GANGS IN THE UK
In the UK London, Manchester, Liverpool, West Midlands and Northern England are identified as having the most serious gang problems, accounting for 65% of firearm homicides.
Increasingly, Britain’s street gangs in certain inner city areas such as London and Manchester are becoming more of a cultural transmission of America’s Crips and Bloods. This is evidenced by identification with colours, hand signs and gang names, for example Old Trafford Crips and Moss Side Bloods in Manchester or the (O-Tray-One) Bloods gang and ABM (All Bout Money) Crips from South London.
There are roughly 250 street based gangs in London alone. Turf wars among London’s 250 gangs account for half of all shootings and a fifth of stabbings and have fuelled this epidemic of violence. The London evening standard exposed shocking new findings that show how bad “normal” life has become for vulnerable young Londoners. Results from a study show the following:
- Nearly half had seen a stabbing or shooting in the last year.
- One in four reported having witnessed a killing.
- One in five had themselves been stabbed or shot.
It as a fact that many young people joint gangs as a substitute to no or a lack of family qualities (Supported by the Standards investigation).
A child protection expert estimates that 10,000 young Londoners are being exposed to sustained and extreme violence in their family and their community. Researchers likened the conditions they live in to the front line of a war zone.
Overall a gang leader could be born out of many situations and gang members are the same. A leader could be vicious or nice. A gang member could be willing or forced into their position. For a lot of people they feel they don’t have a choice and it’s the best way to survive. There are many stories as to how people form and run gangs but in reality they are run by respect within a family tree with all members having each other’s best interest at heart and taking orders of violence or drug running from the most feared valued or popular member. With lower level gang members their ambition is usually to be at the top giving orders as a gang “boss”. With this as their goal young people can go to reckless and sometimes fatal measures to show off or prove themselves to others.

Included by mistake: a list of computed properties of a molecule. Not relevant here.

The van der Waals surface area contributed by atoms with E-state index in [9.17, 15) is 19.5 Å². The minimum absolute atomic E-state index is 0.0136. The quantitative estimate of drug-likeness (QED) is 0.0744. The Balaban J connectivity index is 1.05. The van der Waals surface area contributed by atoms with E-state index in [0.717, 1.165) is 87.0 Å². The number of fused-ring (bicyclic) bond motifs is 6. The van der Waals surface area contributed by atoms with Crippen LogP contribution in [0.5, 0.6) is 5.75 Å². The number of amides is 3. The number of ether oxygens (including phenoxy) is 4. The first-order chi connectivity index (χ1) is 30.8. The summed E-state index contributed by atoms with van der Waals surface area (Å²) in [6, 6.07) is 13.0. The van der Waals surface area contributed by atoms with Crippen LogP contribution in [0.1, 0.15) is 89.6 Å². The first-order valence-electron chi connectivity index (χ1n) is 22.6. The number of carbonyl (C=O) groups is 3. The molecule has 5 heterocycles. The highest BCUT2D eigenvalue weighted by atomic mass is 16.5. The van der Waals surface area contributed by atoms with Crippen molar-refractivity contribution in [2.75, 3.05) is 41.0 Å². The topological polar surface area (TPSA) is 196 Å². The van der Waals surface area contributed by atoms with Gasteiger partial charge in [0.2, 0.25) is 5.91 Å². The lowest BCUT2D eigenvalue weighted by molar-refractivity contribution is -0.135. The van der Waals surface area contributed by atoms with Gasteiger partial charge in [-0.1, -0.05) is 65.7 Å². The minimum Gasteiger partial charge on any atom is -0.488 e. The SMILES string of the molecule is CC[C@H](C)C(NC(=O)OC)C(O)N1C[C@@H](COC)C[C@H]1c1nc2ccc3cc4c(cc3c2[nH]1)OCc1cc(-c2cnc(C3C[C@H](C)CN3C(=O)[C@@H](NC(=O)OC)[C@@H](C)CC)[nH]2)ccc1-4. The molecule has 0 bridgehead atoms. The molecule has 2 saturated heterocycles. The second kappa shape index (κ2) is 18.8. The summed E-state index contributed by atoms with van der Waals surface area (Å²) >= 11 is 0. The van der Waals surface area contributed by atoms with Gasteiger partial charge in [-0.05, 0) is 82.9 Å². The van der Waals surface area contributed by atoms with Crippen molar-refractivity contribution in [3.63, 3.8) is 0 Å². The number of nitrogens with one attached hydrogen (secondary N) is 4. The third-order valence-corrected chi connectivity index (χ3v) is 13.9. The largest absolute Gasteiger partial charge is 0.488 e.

The Current Problem:
More young people are facing or involved with serious youth violence than ever before. We have a spike in gangs and knife crime across England and things seem to be getting worse! Over 100 young people have died on our street this year alone, this is one of the highest rates across the world. Studies show that school exclusions have contributed to rising gang crime (Independent).
The latest statistics revealed a 12 per cent rise in the number of homicides, a 16 per cent increase in knife crime and a 30 per cent increase in robbery. There have been more than 100 murders in London so far this year, with a third of the victims aged between 16 and 24.
The home secretary makes a statement which we agree with “violence should be treated as a contagious disease”. Sajid Javid made the announcement at the Conservative party conference in a bid to tackle the rising number of stabbings and shootings across England and Wales. He is keen to back the adoption of a ‘public health approach’.
The “public health approach” to violence was pioneered in Chicago in the US in 2000 and has been successfully used in Scotland for more than a decade. Great results have been seen in both areas.